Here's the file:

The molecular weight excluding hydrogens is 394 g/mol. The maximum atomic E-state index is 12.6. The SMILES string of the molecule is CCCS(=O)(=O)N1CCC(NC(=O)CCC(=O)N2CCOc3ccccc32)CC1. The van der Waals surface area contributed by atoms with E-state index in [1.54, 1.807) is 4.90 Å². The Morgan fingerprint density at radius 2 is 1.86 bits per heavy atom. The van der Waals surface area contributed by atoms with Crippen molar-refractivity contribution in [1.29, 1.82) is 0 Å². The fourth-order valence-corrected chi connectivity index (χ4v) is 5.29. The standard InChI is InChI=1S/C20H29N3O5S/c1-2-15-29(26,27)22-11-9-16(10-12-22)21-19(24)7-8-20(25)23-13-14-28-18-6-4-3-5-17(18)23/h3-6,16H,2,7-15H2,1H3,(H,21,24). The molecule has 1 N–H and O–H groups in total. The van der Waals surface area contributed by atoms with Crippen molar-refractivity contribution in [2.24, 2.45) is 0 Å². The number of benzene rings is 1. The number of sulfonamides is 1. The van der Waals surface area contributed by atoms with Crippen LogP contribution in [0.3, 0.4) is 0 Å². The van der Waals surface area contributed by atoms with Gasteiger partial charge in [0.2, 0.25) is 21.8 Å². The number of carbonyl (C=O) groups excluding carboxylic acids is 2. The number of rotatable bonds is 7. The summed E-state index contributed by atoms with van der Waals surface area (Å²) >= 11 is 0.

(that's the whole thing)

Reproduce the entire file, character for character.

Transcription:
The molecular weight excluding hydrogens is 394 g/mol. The maximum atomic E-state index is 12.6. The SMILES string of the molecule is CCCS(=O)(=O)N1CCC(NC(=O)CCC(=O)N2CCOc3ccccc32)CC1. The van der Waals surface area contributed by atoms with E-state index in [1.54, 1.807) is 4.90 Å². The Morgan fingerprint density at radius 2 is 1.86 bits per heavy atom. The van der Waals surface area contributed by atoms with Crippen molar-refractivity contribution in [1.29, 1.82) is 0 Å². The fourth-order valence-corrected chi connectivity index (χ4v) is 5.29. The standard InChI is InChI=1S/C20H29N3O5S/c1-2-15-29(26,27)22-11-9-16(10-12-22)21-19(24)7-8-20(25)23-13-14-28-18-6-4-3-5-17(18)23/h3-6,16H,2,7-15H2,1H3,(H,21,24). The molecule has 1 N–H and O–H groups in total. The van der Waals surface area contributed by atoms with Crippen molar-refractivity contribution in [2.24, 2.45) is 0 Å². The number of benzene rings is 1. The number of sulfonamides is 1. The van der Waals surface area contributed by atoms with Crippen LogP contribution in [0.3, 0.4) is 0 Å². The van der Waals surface area contributed by atoms with Gasteiger partial charge in [0.2, 0.25) is 21.8 Å². The number of carbonyl (C=O) groups excluding carboxylic acids is 2. The number of rotatable bonds is 7. The summed E-state index contributed by atoms with van der Waals surface area (Å²) >= 11 is 0.